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Are you interested in doing original research in String theory - A theory that unifies all particles and forces in nature, including gravity, in a way consistent with the laws of quantum mechanics and relativity?
String theory is the most promising theory that unifies all particles and forces in nature, including gravity, in a way consistent with the laws of quantum mechanics and relativity. String theory answers fundamental questions about the symmetries of nature, the quantum behavior of black holes, the existence and breaking of supersymmetry, and the quantum treatment of singularities. In string theory all the forces and particles emerge in an elegant geometrical way, realizing Einstein's ultimate dream of building everything from the geometry of space-time.
What are you going to do?
You are expected to:
At the end of the PhD program you will be an expert in at least one of the subfields of High Energy Theoretical Physics. While these topics are fundamentally of a theoretical nature, you will have the possibility to develop collaborations with other members of the Institute of Physics (IoP) and pursue applications of string theory techniques in other fields.
What do we require?
As our successful candidate you should:
We offer a temporary contract for 38 hours per week for the duration of 4 years (the initial contract will be for a period of 18 months and after satisfactory evaluation it will be extended for a total duration of 4 years). This should lead to a dissertation (PhD thesis). We will draft an educational plan that includes attendance of courses and (international) meetings. We also expect you to assist in teaching undergraduates and master students.
The salary, depending on relevant experience before the beginning of the employment contract, will be €2,395 to €3,061 (scale P) gross per month, based on a full-time contract (38 hours a week). This is exclusive 8% holiday allowance and 8.3% end-of-year bonus. A favourable tax agreement, the ‘30% ruling’, may apply to non-Dutch applicants. The Collective Labour Agreement of Dutch Universities is applicable.
Are you curious about our extensive package of secondary employment benefits like our excellent opportunities for study and development? Take a look here.
With over 5,000 employees, 30,000 students and a budget of more than 600 million euros, the University of Amsterdam (UvA) is an intellectual hub within the Netherlands. Teaching and research at the UvA are conducted within seven faculties: Humanities, Social and Behavioural Sciences, Economics and Business, Law, Science, Medicine and Dentistry. Housed on four city campuses in or near the heart of Amsterdam, where disciplines come together and interact, the faculties have close links with thousands of researchers and hundreds of institutions at home and abroad.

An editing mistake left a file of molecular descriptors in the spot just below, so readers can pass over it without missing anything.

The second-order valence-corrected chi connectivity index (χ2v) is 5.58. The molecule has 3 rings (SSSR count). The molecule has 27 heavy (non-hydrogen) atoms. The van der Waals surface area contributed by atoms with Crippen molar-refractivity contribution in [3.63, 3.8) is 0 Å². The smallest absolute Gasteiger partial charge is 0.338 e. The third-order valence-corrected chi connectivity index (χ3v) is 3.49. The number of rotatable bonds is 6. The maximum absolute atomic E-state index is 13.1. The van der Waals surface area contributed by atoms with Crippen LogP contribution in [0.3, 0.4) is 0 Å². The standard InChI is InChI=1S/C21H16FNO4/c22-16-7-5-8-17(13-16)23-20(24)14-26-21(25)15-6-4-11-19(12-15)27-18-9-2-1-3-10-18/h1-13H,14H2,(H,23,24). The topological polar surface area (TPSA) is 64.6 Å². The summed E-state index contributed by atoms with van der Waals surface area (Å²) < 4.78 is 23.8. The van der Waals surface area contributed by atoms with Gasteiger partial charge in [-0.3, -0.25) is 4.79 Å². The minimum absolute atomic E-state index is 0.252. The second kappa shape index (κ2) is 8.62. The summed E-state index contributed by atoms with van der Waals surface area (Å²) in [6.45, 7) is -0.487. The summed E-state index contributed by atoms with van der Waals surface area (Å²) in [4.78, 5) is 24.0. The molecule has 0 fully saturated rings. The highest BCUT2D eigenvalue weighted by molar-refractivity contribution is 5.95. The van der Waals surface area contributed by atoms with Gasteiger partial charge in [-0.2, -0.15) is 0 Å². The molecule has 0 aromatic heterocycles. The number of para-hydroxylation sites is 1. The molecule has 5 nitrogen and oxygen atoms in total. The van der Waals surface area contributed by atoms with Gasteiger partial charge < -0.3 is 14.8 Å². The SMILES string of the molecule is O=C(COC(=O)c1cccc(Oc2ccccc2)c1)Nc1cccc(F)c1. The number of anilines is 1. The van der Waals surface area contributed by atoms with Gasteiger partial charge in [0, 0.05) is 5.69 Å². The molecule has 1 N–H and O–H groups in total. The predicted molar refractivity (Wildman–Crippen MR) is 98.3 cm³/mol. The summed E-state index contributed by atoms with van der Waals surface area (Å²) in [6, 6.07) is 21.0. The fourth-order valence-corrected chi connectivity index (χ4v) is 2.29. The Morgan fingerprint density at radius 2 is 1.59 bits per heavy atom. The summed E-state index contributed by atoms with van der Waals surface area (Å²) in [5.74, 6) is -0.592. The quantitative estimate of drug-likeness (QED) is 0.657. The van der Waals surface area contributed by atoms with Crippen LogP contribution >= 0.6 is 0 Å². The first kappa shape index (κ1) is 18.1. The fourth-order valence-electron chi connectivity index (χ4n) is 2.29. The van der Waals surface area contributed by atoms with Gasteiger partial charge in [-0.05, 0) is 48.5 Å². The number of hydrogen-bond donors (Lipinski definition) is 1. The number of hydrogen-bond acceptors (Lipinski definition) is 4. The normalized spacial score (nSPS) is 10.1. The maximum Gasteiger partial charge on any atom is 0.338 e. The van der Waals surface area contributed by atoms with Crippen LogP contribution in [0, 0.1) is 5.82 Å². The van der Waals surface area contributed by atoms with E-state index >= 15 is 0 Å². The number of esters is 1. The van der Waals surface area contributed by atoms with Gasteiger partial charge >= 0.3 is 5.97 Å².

The UvA’s students and employees are independent thinkers, competent rebels who dare to question dogmas and aren’t satisfied with easy answers and standard solutions. To work at the UvA is to work in an independent, creative, innovative and international climate characterised by an open atmosphere and a genuine engagement with the city of Amsterdam and society.
The Faculty of Science has a student body of around 7,000, as well as 1,600 members of staff working in education, research or support services. Researchers and students at the Faculty of Science are fascinated by every aspect of how the world works, be it elementary particles, the birth of the universe or the functioning of the brain.
The Amsterdam String Theory Group is part of the Faculty of Science and is one of the largest and most prominent groups in the world. The group's research interests are diverse and extend across all of string theory, including topological strings, supersymmetric gauge theory, gravity/gauge theory dualities, supergravity and cosmology. There is a stimulating atmosphere in the group, a diverse range of nationalities, and an active visitor program which attracts the best string theorists from all over the world.
Our group's faculty members include: Daniel Baumann, Jan de Boer, Alejandra Castro, Miranda Cheng, Ben Freivogel, Diego Hofman, Jan Pieter van der Schaar, Erik Verlinde and Marcel Vonk.
University of Amsterdam (UvA)
Science Park 904, 1098 XH, Amsterdam
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